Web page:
The KRACK Attacks are a great example of why updates are important. Wireless networking has been around over 45 years with many encryption and security layers being adapted over that time. The variation most commonly in use today, Wi-Fi with WPA2, is about 13 years old. Thousands of people have reviewed the protocol documents. Vendors across the world have implemented the protocol as it was designed and it is in active daily use on billions of devices (yes, billions with a “b”). However, a relatively minor flaw in the design of the greeting/handshake allows an evil third party to essentially hijack any Wi-Fi network.
At least 6 months ago a series of vulnerabilities in all wireless protocols (including the most secure current wireless protocol, WPA2) were discovered that allowed for an evil third-party in range of your Wi-Fi network connection to emulate it and hijack your access to the connection to be able to siphon or change information between you and the Internet. These vulnerabilities also make it possible to intercept and alter “secure” traffic (such as HTTPS encrypted connections) by way of it’s MitM scope on some networks and devices.
Every vendor’s hardware that was tested was found to be vulnerable. The thing is, if they obeyed the protocol it would literally be impossible not to be vulnerable.
Several months ago the person that discovered the issue contacted different vendors to alert them of the problems and they are actively coordinating security updates this week to address them. FreeBSD patched it months ago. Microsoft patched it last Tuesday. Some Android devices have been patched over the last couple weeks, while others may never be. Security updates for ChromeOS should be released next Tuesday. Apple’s patch for iOS, macOS, tvOS and watchOS is planned for release “soon,” but every version of macOS and iOS are affected and not all are still supported (in other words – only some Apple devices will receive patches). Hardware vendors are gradually releasing updates for supported devices.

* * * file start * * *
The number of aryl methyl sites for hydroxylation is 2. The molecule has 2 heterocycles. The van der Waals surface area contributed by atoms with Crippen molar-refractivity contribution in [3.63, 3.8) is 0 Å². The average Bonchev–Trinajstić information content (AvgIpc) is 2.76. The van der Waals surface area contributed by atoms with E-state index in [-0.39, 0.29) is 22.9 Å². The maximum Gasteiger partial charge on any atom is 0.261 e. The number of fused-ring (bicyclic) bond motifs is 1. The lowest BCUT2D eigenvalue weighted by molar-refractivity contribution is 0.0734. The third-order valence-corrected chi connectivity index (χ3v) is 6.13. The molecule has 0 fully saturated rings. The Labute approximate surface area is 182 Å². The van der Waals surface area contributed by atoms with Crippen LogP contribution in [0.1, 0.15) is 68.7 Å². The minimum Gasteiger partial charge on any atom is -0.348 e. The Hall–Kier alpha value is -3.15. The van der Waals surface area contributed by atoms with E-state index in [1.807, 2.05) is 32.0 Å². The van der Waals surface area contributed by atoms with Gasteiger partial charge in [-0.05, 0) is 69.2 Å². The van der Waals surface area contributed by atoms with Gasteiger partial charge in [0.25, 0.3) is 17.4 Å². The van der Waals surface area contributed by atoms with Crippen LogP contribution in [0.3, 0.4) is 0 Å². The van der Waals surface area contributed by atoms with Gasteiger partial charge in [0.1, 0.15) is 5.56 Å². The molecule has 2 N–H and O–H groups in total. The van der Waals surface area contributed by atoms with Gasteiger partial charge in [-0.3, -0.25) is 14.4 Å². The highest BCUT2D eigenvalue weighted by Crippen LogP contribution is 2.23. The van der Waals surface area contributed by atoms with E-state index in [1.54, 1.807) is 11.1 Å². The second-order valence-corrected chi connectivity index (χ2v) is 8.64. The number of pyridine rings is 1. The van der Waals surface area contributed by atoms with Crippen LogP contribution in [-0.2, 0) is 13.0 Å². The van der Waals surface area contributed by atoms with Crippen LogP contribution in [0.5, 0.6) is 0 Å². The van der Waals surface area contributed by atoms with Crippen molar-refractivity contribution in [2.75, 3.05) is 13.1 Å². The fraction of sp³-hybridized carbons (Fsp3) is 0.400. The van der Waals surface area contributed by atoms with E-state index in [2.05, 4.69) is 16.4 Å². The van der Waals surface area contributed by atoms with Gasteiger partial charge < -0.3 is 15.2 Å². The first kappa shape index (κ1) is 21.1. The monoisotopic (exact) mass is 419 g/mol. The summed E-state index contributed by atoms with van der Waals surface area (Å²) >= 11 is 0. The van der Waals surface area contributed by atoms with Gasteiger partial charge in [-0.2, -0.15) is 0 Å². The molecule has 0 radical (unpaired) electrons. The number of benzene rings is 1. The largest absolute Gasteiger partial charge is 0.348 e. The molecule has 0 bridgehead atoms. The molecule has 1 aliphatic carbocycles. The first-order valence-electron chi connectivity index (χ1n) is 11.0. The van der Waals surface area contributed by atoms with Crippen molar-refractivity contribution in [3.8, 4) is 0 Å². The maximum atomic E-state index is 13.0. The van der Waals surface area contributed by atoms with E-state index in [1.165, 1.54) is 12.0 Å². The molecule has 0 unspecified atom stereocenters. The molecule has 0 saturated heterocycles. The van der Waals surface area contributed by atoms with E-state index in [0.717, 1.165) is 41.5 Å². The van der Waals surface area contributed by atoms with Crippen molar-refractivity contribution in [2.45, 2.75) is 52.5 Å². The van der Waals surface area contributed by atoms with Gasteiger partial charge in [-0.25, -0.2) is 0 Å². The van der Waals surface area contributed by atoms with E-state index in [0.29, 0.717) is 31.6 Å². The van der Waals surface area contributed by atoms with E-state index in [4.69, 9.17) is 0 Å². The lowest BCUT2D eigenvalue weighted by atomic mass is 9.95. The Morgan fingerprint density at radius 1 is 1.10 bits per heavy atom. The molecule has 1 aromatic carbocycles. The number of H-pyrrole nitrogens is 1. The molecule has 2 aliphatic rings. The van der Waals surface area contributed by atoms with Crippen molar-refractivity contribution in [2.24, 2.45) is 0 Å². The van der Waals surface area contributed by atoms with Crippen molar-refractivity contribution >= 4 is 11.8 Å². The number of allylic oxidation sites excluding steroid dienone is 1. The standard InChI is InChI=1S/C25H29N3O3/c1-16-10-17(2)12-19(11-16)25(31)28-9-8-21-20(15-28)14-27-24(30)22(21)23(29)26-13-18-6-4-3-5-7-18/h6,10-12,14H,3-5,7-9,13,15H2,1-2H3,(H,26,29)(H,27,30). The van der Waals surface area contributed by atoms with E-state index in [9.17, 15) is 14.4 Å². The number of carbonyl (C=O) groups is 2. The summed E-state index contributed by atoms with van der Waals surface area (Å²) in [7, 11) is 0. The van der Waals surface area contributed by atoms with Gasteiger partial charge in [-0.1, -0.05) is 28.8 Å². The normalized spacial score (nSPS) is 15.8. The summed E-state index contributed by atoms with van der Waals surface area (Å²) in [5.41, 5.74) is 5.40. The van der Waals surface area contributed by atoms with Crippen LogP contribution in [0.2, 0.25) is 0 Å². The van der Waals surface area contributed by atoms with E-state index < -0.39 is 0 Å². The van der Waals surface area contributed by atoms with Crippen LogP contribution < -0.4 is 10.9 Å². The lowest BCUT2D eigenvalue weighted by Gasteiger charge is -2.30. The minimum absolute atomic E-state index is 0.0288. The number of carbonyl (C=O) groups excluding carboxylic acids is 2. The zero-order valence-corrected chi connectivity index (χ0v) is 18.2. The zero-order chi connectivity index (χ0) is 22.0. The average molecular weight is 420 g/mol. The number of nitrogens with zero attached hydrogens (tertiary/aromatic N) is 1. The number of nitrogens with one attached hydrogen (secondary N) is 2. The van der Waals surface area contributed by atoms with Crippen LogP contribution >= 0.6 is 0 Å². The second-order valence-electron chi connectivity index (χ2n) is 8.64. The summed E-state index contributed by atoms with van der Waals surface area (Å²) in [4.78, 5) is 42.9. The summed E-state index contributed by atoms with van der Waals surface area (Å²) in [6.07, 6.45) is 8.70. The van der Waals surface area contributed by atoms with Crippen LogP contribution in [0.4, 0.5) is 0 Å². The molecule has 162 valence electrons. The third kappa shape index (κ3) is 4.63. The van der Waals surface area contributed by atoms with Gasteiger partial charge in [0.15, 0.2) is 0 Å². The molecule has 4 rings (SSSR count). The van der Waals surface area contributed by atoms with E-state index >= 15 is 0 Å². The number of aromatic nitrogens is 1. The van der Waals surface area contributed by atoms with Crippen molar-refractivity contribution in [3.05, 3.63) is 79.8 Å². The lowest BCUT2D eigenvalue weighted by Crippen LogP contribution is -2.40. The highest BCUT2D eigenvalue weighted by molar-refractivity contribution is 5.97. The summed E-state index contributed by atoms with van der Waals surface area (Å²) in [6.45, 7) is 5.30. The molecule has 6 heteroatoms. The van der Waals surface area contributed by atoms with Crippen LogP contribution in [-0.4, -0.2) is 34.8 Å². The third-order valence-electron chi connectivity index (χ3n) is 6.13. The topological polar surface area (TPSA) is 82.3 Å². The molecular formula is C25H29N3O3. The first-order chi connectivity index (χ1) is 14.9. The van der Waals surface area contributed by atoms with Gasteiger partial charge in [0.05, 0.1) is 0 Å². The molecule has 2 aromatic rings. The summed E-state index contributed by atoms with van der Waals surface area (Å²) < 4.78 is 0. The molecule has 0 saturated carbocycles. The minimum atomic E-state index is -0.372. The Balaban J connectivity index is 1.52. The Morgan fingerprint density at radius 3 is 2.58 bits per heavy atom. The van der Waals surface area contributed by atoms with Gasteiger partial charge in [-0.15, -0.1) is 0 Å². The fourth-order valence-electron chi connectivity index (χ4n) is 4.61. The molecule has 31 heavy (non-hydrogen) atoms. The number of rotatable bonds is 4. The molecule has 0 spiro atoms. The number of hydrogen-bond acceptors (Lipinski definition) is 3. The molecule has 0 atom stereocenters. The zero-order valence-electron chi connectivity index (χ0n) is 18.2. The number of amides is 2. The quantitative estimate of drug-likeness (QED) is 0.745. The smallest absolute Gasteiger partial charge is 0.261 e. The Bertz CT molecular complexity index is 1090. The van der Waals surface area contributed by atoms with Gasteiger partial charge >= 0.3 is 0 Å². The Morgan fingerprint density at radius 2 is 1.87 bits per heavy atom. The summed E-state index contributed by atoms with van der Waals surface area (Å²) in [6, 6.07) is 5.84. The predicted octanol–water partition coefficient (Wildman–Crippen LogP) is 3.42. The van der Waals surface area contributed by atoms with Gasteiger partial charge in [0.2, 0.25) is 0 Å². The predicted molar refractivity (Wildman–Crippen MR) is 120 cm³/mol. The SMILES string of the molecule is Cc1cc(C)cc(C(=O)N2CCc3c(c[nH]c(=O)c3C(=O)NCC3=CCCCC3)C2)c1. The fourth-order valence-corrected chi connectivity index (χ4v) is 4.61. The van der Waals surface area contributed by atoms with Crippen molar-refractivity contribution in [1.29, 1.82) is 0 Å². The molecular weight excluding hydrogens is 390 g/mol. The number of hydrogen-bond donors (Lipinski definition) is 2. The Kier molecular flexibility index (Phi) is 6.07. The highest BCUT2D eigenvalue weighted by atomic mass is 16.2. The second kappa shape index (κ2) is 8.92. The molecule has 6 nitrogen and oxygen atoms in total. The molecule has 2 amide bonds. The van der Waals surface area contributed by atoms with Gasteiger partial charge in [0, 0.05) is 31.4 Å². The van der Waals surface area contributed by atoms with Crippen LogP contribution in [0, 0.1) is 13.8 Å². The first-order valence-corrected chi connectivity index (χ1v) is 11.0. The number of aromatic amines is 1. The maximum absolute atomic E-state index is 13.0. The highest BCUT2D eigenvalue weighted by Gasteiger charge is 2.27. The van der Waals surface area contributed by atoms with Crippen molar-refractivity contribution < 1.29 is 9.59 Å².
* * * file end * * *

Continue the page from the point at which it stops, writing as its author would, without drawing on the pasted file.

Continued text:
What should you do?
Patch or replace your hardware. All of your hardware: your routers, modems, phones, tablets, laptops, desktops that have Wi-Fi support, even your light bulbs and irrigation systems.
If a patch is not currently available for your hardware, hound the vendor until it is, or replace/avoid that hardware (and vendor).
If your hardware is no longer supported by the vendor you will not receive security updates to address this vulnerability. Most hardware still in use today is beyond it’s support period (aka “end of life/EOL”), so will never receive a security update to address this vulnerability or any other. Really. It’s probably time to replace that “perfectly good” wireless router you picked up “only 5 years ago” at a “helluva bargain” that “still works.” It’s annoying, but important to check the vendors site when purchasing hardware to ensure that it’s supported by them. Most vendors support their hardware only 5 to 10 years after a modem was initially released. Most people buy hardware at least half-way through this period, significantly reducing the applicable support period.
Always use TLS/SSL. If the sites you visit don’t support HTTPS, don’t use them or at least contact their webmasters to request HTTPS support.
Avoid wireless connections. Yes, really. Even if this had never occurred, understand that every wireless network is inherently insecure. Emulating your network the way the KRACK Attack operates is only one way to hijack it. There are many other risks in all forms of networking, from old, insecure, and unsupported network equipment that can be easily compromised to unmaintained and unsecureable hardware that joins the network. While a wired network generally contains all traffic within the cables that make up the network, a wireless network, by definition, broadcasts all network traffic for any evildoer within range to capture and record. While they may not be able to exploit that encrypted information today, it’s likely that similar vulnerabilities will be discovered that allow them to decrypt and abuse that information sometime in the future. Avoiding wireless connections reduces this risk.
I thought this only affected my router?
No. This vulnerability is a protocol-level issue, which means that every single wireless device in the world that was designed to obey the protocol is impacted. All of them. Patch or replace.
Many protocols have weaknesses that are eventually addressed with minor and sometimes major changes. SMTP – the protocol used to send email – didn’t require any form of authentication at any level for over 20 years! The geeks that think this stuff up are awesome, but we can’t anticipate everything.
That’s all for now folks. Keep it clean out there. 😉